- Historic Sites
Local History Makes Good-sometimes
August 1972 | Volume 23, Issue 5
The immense popularity of WiIliamsburg, which coincided with the widespread proliferation of automobiles, led to the creation after the Second World War of a number of open-air museums, to which old buildings in danger on their original sites were moved. At Cooperstown the New York State Historical Association collected together a school, church, country store, tavern, and small offices to form a “Village Crossroads” as an adjunct to its imaginative and beautifully installed Farmers’ Museum. At Mystic, Connecticut, the Marine Historical Association, Inc., assembled ships, smaller craft, and buildings to create a synthetic seaport of the nineteenth century, of equally nostalgic intent. Two other assemblies of old buildings in New England have become institutions from the enthusiastic acquisitiveness of private collectors. Old Sturbridge Village in Sturbridge, Massachusetts, sprang from the antique collecting of Albert B. and J. Cheney Wells of Southbridge; the Shelburne Museum in Vermont from the omnivorous accumulations of the late Mrs. J. Watson Webb. Old Sturbridge Village presents a pleasing illusion of an actual New England community; at Shelburne the impression is simply of a fine field in which buildings from various parts of New England have been reassembled after moving, to house Mrs. Webb’s miscellaneous collections. Sometimes it seems that these efforts confuse rather than enhance local history, for although they have rescued from destruction some buildings by moving, their primary purpose is the creation of a well-walled illusion within which the visitor may enjoy a synthetic “past” that relieves the ugliness and monotony of the tedium in which he spends most of his life. “There is,” in addition, as the city planner Carl Feiss has pointed out, a curious contradiction in the great popularity of the simulated villages used as museums, while real villages, one after the other, are subject to the deterioration and misuse caused by the automobile age. In fact, villages on the way to Sturbridge and several other historic museums, which in their own right had at one time great beauty and artistic value, are being destroyed by those very tourists who are looking for quaintness and culture at the museums. In just the same way that the flower market, the Place Verte in Brussels, has been converted to a parking lot, so have village green after village green in New England.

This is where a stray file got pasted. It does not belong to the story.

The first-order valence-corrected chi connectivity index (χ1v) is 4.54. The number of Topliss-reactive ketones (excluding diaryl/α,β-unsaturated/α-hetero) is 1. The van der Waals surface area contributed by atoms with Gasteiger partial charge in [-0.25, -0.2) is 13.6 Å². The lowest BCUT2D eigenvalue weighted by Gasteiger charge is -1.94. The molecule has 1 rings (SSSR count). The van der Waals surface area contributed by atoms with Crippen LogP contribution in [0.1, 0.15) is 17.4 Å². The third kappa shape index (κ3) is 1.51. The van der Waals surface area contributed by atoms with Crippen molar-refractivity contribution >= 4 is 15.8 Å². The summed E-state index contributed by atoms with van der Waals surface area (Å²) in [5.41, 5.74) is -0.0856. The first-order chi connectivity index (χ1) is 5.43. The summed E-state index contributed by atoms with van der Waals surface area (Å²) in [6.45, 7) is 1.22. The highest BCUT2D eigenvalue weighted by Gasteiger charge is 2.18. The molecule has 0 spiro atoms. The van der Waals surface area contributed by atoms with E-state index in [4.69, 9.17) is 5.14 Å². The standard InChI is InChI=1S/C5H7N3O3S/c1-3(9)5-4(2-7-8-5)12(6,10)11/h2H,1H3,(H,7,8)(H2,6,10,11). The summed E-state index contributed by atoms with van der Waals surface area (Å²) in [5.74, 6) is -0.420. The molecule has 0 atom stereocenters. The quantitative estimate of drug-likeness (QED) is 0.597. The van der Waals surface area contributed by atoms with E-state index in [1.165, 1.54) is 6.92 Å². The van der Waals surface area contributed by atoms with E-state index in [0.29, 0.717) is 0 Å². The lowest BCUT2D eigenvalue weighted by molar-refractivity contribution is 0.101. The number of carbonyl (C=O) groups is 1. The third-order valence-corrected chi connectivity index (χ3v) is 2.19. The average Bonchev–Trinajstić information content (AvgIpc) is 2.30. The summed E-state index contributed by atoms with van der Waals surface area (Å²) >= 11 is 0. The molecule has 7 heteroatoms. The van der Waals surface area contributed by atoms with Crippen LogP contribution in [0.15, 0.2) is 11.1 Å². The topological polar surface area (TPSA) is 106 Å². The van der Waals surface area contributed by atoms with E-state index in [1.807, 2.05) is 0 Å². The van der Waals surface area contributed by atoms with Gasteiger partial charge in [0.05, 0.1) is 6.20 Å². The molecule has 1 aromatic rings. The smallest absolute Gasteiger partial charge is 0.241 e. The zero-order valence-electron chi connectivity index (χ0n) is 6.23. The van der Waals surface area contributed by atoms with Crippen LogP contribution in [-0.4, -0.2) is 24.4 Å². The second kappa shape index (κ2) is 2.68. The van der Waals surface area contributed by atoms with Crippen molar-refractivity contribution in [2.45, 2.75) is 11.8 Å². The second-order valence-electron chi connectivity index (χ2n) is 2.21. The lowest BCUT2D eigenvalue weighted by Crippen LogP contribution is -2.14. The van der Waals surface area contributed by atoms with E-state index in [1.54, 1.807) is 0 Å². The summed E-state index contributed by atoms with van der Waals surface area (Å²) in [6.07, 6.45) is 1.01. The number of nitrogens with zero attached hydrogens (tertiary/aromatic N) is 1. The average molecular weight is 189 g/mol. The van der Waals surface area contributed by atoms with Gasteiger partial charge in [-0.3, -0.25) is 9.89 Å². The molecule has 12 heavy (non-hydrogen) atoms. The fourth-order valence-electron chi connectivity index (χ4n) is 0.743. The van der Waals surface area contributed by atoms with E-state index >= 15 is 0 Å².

The instigators of these nostalgic dream images of an immutable past consider their villages legitimate offspring of the open-air folk museums of Scandinavia. It should be remembered, however, that the prototype of these institutions, Skansen in Stockholm, was founded by Artur Hazelius at a moment in the 1880’s when Sweden was rapidly being industrialized and numerous artists and writers were consoling themselves by reviving the memory of a simpler agricultural world in which none of these nasty things existed. As Dr. Ingvar Anderson has remarked, “They harked back to a world of fantasy that bore no relation to modern Sweden.” … According to Nan Fairbrother’s definition, the proponents of open-air museums are Shunters, “more realistic but less sympathetic” than Reversers:They accept that modern living means unattractive developments like cement works and pylons, but propose to shunt them into someone else’s territories.
According to her, The Translators are the most advanced and therefore most useful: they appreciate the past but accept the future, and aim to incorporate the inevitable changes with least harm, and even with benefit, to the environment. Most serious societies (whatever the still-blinkered attitudes of some of their members) are now reaching this advanced stage of realism and responsibility.
This is equally true in the United States. For many decades, whenever anyone succeeded in rescuing a fine old building, the principal use contemplated was to turn it into a museum for the edification and inspiration of visitors. The United States already has on exhibition more historic houses and museums than it needs or can afford or are good for it as a nation. And some of these deal out, in the sacred name of “education,” some pretty dubious nostalgia, disguised as “history.” But the Translators are now at the helm. Historic Preservation Tomorrow , issued by the National Trust for Historic Preservation in 1967, states unequivocally on page 1 : Only in exceptional cases should a historic building be converted to museum use. The objective is to conserve buildings by continuing to use them for their original, or compatible purposes.
Again it is stated that “the emphasis should be on the historic structures and their sites as components of viable neighborhoods.” Such an approach gives hope that local history will count buildings, as well as books and manuscripts, among its documents in the future.
During the nineteenth century countless histories of towns were written, especially in New England. In the last third of the century, with the simultaneous (but unrelated) development of the “scientific” study of American history at universities and the ancestor hunting of persons attempting to qualify for membership in newly formed hereditary patriotic societies, history and genealogy became estranged. Although it was long the fashion for historians to ignore, or speak patronizingly of, the older town histories, these same books today often prove invaluable sources for social history and demography, since they contain so much specific information about actual people.